Wednesday 12 February 2020

El Niño contributes to insect collapse in the Amazon

Date: February 10, 2020
Source: Lancaster University

Hotter and drier El Niño events are having an alarming effect on biodiversity in the Amazon Rainforest and further add to a disturbing global insect collapse, scientists show.

A new study focusing on the humble, but ecologically key, dung beetle has revealed for the first time that intense droughts and wildfires during the last El Niño climate phenomenon, combined with human disturbance, led to beetle numbers falling by more than half -- with effects lasting for at least two years.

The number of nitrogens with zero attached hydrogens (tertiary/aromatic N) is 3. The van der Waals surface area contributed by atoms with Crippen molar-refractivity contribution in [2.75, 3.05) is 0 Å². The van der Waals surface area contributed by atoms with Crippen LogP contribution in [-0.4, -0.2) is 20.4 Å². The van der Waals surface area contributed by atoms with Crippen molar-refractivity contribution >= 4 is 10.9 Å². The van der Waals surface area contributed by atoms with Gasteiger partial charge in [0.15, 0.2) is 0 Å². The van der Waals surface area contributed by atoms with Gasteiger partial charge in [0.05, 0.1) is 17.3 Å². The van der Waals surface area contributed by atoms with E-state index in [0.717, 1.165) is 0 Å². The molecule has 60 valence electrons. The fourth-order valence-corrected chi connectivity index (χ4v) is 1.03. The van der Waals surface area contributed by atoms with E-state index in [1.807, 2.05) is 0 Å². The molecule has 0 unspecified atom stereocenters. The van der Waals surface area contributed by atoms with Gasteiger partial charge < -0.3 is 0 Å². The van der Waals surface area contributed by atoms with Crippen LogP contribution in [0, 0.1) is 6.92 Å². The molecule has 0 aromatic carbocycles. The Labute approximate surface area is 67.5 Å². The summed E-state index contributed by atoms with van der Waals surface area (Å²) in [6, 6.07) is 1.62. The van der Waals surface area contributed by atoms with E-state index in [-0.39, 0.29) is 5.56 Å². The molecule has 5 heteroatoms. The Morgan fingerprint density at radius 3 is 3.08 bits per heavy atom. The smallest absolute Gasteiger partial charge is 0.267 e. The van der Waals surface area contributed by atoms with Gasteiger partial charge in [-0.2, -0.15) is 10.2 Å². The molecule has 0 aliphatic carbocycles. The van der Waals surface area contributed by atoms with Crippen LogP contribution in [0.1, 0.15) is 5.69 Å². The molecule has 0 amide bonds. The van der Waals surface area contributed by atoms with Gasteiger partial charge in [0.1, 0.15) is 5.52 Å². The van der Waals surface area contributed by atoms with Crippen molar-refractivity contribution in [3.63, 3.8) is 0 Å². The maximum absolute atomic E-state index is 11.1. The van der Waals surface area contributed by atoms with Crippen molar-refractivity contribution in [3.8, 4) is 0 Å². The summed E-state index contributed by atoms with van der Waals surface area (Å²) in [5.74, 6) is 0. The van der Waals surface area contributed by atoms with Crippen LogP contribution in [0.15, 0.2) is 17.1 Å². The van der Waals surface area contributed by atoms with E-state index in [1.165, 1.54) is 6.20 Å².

Although the El Niño of 2015-16 captured less attention than the deforestation fires of 2019, it delivered a very significant drought and, in combination with human activities such as agriculture and deforestation, contributed to mega wildfires that burned more than 3 million hectares of Amazon forests, including a million hectares in just one region.

The effects of droughts and wildfires on Amazonia's trees have been studied for decades, but researchers were less clear about the impacts on fauna and the role they have in ecosystem functioning.

Dung beetles are key for spreading nutrients and seeds, and they are important indicator insects used to gauge the overall health of an ecosystem.

An international team of scientists from the UK, Brazil and New Zealand counted more than 14,000 dung beetles from 98 species across 30 forest plots in the Brazilian state of Pará, within the Amazon, through several surveys conducted between 2010 and 2017. They also monitored how much dung was removed and how many seeds were dispersed by dung beetles.

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